September 10, 2012 9:29:12 AM
JACKSON -- State economist Darrin Webb says he does not expect Mississippi to see a surge in tax collections after Hurricane Isaac the way it did after Hurricane Katrina.
"My thinking is that while in theory there may be some slight uptick in revenues as a result of Isaac, it will be inconsequential," Webb told the Northeast Mississippi Daily Journal.
Republican Lt. Gov. Tate Reeves, who was state treasurer when Katrina hit, agreed with Webb's assessment.
"The final damage assessments caused by Hurricane Isaac will not be known for some time, but we should not anticipate a shopping spree like we saw after Hurricane Katrina," Reeves said.
"Families throughout the state rebuilt houses and replaced belongings like appliances and cars, and those purchases translated into revenue for state and local governments through tax collections," Reeves said. "Widespread purchases on that scale simply are not likely."
Isaac moved ashore Aug. 28 and dumped large amounts of rain in south Mississippi, causing flooding in Hancock, Jackson and Pearl River counties. But it was a much smaller storm than Katrina, which struck on Aug. 29, 2005, and left a wide path of destruction across the coast and more than 200 miles inland. Officials say there will be much less federal money pumped into Mississippi for Isaac recovery than there was for Katrina.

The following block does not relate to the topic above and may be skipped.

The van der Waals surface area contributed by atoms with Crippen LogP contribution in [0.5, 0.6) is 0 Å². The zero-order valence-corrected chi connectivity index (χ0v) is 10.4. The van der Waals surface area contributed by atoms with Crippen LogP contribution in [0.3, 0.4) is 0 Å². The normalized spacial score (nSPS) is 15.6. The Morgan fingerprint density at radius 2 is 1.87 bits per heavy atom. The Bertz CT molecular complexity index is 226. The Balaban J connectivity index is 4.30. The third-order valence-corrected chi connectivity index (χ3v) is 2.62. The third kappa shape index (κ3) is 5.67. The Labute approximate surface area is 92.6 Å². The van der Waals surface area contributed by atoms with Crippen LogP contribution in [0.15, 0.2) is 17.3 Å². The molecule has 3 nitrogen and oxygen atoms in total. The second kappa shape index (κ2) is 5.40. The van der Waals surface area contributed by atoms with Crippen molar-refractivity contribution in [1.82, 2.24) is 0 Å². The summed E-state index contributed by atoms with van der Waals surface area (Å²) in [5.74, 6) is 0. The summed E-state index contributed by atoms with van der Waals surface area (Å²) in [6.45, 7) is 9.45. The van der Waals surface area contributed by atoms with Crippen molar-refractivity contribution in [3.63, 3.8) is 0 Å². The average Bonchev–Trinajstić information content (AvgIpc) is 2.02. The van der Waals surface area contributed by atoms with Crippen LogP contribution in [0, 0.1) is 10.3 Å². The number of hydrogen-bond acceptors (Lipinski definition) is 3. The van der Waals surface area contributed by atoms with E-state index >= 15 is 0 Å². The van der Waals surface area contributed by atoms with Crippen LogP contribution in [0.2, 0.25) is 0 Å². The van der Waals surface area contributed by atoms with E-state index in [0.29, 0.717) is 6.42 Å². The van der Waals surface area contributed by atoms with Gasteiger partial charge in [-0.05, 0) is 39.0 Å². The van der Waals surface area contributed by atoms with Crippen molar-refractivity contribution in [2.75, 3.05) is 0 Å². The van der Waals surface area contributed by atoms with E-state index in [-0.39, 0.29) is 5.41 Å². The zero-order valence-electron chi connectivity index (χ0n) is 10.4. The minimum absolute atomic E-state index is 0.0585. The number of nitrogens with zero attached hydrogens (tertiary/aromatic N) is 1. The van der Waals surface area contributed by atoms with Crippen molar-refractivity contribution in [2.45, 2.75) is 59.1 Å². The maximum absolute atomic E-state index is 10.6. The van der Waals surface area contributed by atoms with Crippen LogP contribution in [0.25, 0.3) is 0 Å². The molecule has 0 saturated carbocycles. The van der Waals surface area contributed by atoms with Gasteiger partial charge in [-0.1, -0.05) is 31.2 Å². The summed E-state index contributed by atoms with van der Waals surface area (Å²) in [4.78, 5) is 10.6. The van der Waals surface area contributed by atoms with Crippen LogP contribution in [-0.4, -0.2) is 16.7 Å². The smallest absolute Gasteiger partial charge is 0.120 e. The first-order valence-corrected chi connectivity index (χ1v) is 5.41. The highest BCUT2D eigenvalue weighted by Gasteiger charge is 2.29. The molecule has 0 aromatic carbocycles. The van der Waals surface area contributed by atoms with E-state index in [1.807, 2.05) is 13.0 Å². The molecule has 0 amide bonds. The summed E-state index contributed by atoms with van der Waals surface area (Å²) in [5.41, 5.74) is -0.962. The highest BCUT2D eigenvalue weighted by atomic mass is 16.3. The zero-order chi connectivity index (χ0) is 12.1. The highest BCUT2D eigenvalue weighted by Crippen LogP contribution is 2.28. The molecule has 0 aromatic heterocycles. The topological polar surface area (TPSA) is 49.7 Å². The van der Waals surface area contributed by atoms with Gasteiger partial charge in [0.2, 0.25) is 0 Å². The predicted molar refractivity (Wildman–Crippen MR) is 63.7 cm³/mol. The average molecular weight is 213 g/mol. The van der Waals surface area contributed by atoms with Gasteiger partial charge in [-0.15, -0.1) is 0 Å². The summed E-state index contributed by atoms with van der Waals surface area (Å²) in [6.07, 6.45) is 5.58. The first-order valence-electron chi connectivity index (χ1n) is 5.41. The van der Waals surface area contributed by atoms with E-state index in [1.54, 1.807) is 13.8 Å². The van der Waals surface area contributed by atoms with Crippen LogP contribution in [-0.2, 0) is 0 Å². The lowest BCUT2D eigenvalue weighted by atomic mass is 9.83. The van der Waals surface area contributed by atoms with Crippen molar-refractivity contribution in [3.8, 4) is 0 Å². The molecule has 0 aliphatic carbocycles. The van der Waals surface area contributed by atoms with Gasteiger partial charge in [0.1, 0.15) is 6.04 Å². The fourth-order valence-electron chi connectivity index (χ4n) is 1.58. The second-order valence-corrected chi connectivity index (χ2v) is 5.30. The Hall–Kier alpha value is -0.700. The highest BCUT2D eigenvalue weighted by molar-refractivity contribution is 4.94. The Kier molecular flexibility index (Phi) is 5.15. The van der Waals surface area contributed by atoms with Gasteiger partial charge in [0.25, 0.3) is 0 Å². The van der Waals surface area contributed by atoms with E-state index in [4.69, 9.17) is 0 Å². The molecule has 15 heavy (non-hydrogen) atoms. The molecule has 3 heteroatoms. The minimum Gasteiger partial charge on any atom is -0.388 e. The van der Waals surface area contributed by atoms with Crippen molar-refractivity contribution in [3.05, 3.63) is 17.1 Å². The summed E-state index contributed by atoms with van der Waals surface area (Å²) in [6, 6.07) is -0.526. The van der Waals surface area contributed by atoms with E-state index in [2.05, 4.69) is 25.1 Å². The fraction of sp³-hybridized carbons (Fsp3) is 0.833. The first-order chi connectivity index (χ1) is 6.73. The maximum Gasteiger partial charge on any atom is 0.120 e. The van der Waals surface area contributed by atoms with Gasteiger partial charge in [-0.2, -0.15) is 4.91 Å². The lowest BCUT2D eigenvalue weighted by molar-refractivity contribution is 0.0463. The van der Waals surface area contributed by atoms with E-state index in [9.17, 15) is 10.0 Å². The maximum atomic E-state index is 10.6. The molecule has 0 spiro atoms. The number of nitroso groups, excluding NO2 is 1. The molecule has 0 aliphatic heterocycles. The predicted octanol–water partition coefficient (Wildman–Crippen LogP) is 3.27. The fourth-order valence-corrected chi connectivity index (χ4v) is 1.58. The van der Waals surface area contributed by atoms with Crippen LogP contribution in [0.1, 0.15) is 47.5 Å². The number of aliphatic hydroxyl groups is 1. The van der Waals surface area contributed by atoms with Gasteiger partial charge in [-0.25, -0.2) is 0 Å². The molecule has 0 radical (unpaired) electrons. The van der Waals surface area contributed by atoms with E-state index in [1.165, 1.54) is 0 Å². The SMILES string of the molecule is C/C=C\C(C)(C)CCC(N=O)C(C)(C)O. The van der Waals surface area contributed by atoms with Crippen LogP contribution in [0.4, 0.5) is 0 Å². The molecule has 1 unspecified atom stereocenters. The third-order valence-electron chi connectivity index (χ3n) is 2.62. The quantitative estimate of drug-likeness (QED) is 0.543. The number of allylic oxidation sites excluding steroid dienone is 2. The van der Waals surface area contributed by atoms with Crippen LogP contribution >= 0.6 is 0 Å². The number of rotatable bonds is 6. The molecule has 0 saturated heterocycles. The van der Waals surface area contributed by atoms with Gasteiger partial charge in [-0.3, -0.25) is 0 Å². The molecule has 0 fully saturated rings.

Katrina hit less than two months after the state's 2006 budget year started. Revenue collections that fiscal year grew 12.8 percent -- the first double-digit increase since 1994, when casino gambling was getting started in the state. In 2007, Mississippi experienced another double-digit growth in revenue.
By 2008 as the national economic slowdown hit, state revenue collections were only growing 3.1 percent, followed by two years of negative growth.
After those two years where collections were less than the previous year, the state is again experiencing modest revenue growth. But Webb said not to expect too much from Isaac.
"You will recall that last year we saw arguably greater flooding and yet we did not really notice a revenue bounce," Webb said, referring to the 2011 flooding of the Mississippi River. "If there is a bump this year, my guess is we will not be able to identify it in the data."